Category Archives for "Buying Myths"

The Surprising Profile of the Real Estate Investor

The Surprising Profile of the Real Estate Investor | Simplifying The Market

Over 10% of all residential homes are purchased by investors, and that number continues to rise. Who are these investors?

Many have speculated that the large institutional conglomerates such as Blackstone, American Homes 4 Rent, and Colony Starwood dominate investor purchases. However, a special report on investor home buying by CoreLogic, Don’t Call it a Comeback: Housing Investors Have Been Here for Years, shows this is not the case.

Ralph McLaughlin, CoreLogic’s Deputy Chief Economist and author of the report, explained his findings at the recent National Association of Real Estate Editors conference in Austin:

“Investor buying activity in the U.S. is at record highs. And our records go back confidently, about 20 years…

What’s going on and why? Well, it turns out, it’s not the big institutional guys that are leading the increase in home buying. It’s actually the smaller guys. It’s those that have bought between one and ten properties over this 20-year period, they’re the ones that are really leading the increase in investor home buying.”

Here is the breakdown of the percentage of purchasers by type of investor over the last six years according to the report:The Surprising Profile of the Real Estate Investor | Simplifying The MarketAs the graph shows, the percentage of “Mom & Pop” investors is currently dominating the number of homes purchased by investors, as the percentage of homes purchased by both professional and institutional investors is falling.

Bottom Line

Most houses purchased by an investor are bought by small investors looking to diversify their financial portfolio by adding a real estate component. If you are investing in real estate as either a landlord or someone who fixes-up and flips the house, let’s chat about the ways you can build or liquidate your current portfolio of properties.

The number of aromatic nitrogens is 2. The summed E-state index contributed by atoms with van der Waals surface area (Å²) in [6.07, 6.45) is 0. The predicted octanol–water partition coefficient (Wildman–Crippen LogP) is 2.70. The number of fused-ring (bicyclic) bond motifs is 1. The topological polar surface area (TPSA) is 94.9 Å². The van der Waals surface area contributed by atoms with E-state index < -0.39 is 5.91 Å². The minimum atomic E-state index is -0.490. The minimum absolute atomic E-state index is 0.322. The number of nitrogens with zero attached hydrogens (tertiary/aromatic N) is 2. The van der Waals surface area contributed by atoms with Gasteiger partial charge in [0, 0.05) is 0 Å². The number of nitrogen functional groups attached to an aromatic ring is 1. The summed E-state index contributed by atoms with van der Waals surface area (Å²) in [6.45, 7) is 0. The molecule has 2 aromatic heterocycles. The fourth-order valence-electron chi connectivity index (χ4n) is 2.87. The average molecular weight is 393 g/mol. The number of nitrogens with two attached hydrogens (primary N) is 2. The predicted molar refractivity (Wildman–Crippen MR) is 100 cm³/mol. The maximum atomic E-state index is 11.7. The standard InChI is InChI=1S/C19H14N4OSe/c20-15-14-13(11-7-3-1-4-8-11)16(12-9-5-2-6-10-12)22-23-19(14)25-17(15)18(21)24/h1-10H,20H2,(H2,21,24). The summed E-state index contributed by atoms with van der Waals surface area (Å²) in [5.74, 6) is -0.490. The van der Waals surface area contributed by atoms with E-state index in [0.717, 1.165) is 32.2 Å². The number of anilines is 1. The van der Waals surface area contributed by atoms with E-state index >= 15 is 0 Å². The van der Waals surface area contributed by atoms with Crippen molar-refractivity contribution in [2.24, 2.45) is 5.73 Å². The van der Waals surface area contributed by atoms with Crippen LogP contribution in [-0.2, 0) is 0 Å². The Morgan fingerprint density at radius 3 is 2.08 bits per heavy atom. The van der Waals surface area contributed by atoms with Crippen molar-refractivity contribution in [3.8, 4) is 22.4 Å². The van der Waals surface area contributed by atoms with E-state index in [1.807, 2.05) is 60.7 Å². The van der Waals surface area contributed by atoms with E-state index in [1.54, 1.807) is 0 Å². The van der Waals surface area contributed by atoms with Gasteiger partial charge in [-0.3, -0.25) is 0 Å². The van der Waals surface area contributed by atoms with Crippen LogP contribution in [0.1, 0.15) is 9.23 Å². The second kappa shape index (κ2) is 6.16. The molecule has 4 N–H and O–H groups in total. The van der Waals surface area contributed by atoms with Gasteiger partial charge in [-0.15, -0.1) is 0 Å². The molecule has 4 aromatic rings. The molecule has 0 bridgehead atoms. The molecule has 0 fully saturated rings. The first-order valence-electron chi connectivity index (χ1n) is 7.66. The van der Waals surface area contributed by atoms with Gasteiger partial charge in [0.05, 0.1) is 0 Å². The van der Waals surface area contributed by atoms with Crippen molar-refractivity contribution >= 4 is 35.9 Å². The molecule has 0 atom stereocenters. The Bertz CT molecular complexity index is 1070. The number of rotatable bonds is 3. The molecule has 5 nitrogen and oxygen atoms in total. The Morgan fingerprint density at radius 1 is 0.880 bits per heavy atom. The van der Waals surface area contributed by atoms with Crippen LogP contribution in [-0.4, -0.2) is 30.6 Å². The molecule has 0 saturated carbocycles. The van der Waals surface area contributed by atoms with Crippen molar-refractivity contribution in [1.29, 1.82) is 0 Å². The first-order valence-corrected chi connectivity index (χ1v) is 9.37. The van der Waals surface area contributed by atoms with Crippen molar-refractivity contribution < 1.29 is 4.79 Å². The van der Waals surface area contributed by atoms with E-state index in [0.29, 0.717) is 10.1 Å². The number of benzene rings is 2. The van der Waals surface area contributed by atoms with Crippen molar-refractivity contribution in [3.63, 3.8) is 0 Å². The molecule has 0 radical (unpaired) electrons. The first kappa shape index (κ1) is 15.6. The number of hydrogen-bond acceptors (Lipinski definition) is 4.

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Is Your First Home Now Within Your Grasp? [INFOGRAPHIC]

Is Your First Home Now Within Your Grasp? [INFOGRAPHIC] | Simplifying the Market

Is Your First Home Now Within Your Grasp? [INFOGRAPHIC] | Simplifying the Market

Some Highlights:

  • According to the US Census Bureau, “millennials” are defined as 18-36-year-olds.
  • According to NAR’s latest Profile of Home Buyers & Sellers, the median age of all first-time home buyers is 32.
  • More and more “old millennials” (25-36) are realizing that homeownership is within their grasp now!

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Now’s the Time to Move-Up and Upgrade Your Current Home!

Now’s the Time to Move-Up and Upgrade Your Current Home! | Simplifying The Market

Homes priced at the top 25% of the price range for a particular area of the country are considered “premium homes.” In today’s real estate market, there are deals to be had at the higher end! This is great news for homeowners wanting to upgrade from their current house.

Much of the demand for housing over the past couple of years has come from first-time buyers looking for their starter home. Many of the more expensive homes listed for sale have not seen as much interest.

According to ILHM’s Luxury Report, this mismatch in demand and inventory of luxury and premium homes has created a Buyer’s Market. For the purpose of the report, a luxury home was defined as one that costs $1 million or more.

“A Buyer’s Market indicates that buyers have greater control over the price point. This market type is demonstrated by a substantial number of homes on the market and few sales, suggesting demand for residential properties is slow for that market and/or price point.”